Moonlight on Leith, Theatre show at the Free Fringe, Edinburgh 2018. Bar Bados Room 1, Venue 32 Cowgate. Aug 5-6, 8-13, 15-20, 22-25. 20.00 hrs. Adult.
The free fringe is gi-normous and btw it’s not all one programme there are lots of free fringes with slightly different names. My advice: give yourself ample time to find Moonlight on Leith in the backroom upstairs at Venue 32 of Bar Bados – oh, if it’s like this now, what will it be like in four week’s time!
The young ClartyBurd Theatre Company who perform this show are spirited and well rehearsed, they are versatile and they have a mission: #SaveLeithWalk. The show is to be unhappily found amongst the litter and debris of the Cowgate, but its heart is firmly on Leith Walk and the banks of the Shore. This brave piece of writing – I would go so far as to say the Scottish Under Milk Wood – spins yarns of local citizens: from Mrs Potts, the earth mother with an underlying rage and generally disinterested yuppie husband; to Hank, the policeman abused by his wife and secretly in love with Sandy the prostitute who doesn’t work on Sundays (something to do with God).
The five performers (four female and one male), directed and co-written by Laila Noble (with Emilie Robson) sport plain dungarees and hold lightbulb torches. Other than the iced buns and the furry cat’s claws there are not many other props. Like all the best young theatre companies operating on a shoestring, they are resourceful and artful. Each person takes many roles, declaims in various accents (most are more than passable, and all operate a ‘barry’ Leith dialect) and plays male as well as female characters.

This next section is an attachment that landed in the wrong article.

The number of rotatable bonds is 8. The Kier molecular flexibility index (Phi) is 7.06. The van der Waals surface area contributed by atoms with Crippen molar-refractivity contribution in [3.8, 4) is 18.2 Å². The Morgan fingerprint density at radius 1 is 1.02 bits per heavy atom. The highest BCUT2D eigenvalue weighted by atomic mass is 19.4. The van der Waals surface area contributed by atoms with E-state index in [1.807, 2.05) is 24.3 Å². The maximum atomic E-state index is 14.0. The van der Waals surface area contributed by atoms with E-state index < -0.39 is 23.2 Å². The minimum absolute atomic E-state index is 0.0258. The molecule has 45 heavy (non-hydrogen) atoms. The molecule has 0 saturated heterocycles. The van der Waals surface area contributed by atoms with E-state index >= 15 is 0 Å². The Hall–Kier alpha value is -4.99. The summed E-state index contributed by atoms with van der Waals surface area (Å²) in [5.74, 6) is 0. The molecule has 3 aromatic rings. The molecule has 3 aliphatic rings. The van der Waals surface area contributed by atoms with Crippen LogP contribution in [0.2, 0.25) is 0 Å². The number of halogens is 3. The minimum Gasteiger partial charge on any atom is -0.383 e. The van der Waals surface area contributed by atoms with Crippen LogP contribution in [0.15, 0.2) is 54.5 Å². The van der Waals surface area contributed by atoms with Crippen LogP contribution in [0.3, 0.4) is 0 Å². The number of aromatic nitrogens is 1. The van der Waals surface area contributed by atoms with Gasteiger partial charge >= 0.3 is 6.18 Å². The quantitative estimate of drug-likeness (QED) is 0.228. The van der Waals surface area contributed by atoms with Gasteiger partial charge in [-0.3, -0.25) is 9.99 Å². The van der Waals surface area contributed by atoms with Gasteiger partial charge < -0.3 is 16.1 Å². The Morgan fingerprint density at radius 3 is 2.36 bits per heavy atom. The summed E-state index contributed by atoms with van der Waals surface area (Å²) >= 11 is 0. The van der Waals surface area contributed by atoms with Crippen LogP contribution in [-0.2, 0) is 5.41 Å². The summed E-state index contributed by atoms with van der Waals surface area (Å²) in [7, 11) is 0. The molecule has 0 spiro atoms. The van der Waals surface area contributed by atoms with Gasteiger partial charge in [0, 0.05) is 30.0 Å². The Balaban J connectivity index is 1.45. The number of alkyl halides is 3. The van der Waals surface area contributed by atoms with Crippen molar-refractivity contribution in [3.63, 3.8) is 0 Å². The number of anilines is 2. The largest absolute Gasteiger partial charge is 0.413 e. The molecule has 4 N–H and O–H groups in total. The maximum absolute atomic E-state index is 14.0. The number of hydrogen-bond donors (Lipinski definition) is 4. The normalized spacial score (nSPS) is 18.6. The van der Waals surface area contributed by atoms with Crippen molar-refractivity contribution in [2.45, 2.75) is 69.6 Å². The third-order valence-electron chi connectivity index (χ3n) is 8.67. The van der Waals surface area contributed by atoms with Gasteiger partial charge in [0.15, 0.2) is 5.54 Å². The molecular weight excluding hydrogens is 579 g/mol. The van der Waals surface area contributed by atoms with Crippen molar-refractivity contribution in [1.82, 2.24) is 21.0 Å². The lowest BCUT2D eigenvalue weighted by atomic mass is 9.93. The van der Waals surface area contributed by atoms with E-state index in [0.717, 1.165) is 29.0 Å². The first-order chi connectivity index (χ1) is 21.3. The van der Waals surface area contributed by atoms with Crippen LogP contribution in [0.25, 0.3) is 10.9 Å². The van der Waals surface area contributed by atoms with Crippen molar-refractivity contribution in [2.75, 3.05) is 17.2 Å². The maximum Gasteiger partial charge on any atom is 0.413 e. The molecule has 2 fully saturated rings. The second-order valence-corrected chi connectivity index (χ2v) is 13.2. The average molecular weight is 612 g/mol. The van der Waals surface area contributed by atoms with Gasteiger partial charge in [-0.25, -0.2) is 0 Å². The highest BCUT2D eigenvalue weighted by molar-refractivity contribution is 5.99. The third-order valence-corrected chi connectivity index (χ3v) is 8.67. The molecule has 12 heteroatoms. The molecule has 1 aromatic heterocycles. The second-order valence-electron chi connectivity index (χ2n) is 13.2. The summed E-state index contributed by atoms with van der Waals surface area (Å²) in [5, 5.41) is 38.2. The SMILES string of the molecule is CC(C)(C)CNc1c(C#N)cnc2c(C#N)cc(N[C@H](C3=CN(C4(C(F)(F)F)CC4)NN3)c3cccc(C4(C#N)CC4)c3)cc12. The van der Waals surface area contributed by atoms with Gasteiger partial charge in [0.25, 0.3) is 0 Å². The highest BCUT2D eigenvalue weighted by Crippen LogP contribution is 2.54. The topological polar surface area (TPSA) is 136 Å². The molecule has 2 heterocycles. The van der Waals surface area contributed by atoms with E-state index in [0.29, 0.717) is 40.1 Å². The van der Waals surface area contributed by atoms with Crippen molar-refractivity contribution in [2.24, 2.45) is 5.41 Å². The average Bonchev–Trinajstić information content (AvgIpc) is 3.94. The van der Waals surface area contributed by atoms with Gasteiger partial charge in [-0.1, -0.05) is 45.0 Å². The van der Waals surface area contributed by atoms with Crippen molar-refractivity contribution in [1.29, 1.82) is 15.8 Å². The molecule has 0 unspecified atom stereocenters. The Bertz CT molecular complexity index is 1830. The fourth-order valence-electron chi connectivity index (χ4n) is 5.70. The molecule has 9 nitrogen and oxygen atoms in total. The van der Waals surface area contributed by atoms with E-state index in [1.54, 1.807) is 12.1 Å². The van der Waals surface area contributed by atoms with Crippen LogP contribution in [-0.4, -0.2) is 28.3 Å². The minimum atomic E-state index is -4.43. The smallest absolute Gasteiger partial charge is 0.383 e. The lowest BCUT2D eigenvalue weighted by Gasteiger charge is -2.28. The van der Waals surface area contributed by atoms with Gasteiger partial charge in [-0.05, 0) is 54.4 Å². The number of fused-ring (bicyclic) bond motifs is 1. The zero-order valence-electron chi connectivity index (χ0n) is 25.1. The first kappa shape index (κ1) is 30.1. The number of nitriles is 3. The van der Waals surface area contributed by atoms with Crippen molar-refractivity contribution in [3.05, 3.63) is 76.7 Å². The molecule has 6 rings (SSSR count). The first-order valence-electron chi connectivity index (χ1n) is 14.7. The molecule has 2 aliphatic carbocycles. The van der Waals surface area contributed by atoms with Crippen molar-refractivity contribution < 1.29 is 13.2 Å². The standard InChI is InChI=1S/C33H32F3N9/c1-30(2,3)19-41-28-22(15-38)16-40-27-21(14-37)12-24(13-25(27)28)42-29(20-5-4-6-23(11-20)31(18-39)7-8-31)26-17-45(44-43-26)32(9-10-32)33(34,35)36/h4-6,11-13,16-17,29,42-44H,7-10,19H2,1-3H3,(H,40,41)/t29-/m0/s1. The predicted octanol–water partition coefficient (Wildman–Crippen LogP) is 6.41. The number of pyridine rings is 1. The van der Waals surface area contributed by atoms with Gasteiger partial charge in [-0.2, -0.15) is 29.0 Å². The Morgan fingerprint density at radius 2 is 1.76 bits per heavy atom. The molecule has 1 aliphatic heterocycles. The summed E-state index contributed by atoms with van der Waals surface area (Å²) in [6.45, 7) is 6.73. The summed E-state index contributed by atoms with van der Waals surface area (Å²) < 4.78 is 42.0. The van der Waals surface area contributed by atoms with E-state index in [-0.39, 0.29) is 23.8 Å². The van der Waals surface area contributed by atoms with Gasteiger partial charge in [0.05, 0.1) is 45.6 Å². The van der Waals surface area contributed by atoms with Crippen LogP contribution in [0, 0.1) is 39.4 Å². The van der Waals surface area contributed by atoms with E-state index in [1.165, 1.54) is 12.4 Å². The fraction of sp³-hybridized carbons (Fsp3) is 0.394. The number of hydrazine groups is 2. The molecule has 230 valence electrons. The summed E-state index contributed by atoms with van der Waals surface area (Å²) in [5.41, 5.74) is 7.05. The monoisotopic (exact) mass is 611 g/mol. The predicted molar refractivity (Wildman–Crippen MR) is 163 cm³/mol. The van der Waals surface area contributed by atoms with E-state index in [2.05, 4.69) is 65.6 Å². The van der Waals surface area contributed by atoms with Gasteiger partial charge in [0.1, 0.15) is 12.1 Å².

With poetic expression – “foxtrotting across the sky”, “blind with libation”, “joyriding juveniles” – and especially once they warm up, they twist their tongues around the flowery language ((that’s not a criticism) and the phrases flow pleasingly, comically. There is a great audience tonight, singing along to ‘no never, no more’ before it even starts and that encourages them to ‘gie it laldy’ (in the ‘vigorous or energetic action’ sense of the words).
The tour de force which is Moonlight is both a celebration of this peculiar village within a city boundary, and a protest at the sort of town planning which is out of touch with the community having seemingly given the green light to yet more student accommodation and another hotel in place of the current 1930s red sandstone Stead’s Place which includes the popular Leith Depot music venue.
It says a “resounding no” to this so-called development and a clear message to ‘preserve our heritage’ which encompasses the architecture, yes, but more importantly the people at the heart of Leith.